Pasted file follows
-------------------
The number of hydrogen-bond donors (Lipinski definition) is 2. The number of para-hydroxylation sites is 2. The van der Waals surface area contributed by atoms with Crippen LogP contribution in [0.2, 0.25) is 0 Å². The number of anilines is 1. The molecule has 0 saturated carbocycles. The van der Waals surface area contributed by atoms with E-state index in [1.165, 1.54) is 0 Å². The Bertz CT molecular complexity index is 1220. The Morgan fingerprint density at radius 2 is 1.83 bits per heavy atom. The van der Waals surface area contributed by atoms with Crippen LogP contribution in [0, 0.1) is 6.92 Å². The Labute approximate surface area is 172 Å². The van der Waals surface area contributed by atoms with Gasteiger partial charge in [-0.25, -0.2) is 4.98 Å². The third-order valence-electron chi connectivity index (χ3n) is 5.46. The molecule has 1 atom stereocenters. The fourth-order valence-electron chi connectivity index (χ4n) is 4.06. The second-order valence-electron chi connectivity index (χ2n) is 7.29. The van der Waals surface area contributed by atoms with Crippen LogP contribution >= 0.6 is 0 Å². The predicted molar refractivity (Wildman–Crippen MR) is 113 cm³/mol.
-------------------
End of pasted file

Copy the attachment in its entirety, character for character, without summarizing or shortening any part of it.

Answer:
The number of hydrogen-bond donors (Lipinski definition) is 2. The number of para-hydroxylation sites is 2. The van der Waals surface area contributed by atoms with Crippen LogP contribution in [0.2, 0.25) is 0 Å². The number of anilines is 1. The molecule has 0 saturated carbocycles. The van der Waals surface area contributed by atoms with E-state index in [1.165, 1.54) is 0 Å². The Bertz CT molecular complexity index is 1220. The Morgan fingerprint density at radius 2 is 1.83 bits per heavy atom. The van der Waals surface area contributed by atoms with Crippen LogP contribution in [0, 0.1) is 6.92 Å². The Labute approximate surface area is 172 Å². The van der Waals surface area contributed by atoms with Gasteiger partial charge in [-0.25, -0.2) is 4.98 Å². The third-order valence-electron chi connectivity index (χ3n) is 5.46. The molecule has 1 atom stereocenters. The fourth-order valence-electron chi connectivity index (χ4n) is 4.06. The second-order valence-electron chi connectivity index (χ2n) is 7.29. The van der Waals surface area contributed by atoms with Crippen LogP contribution >= 0.6 is 0 Å². The predicted molar refractivity (Wildman–Crippen MR) is 113 cm³/mol.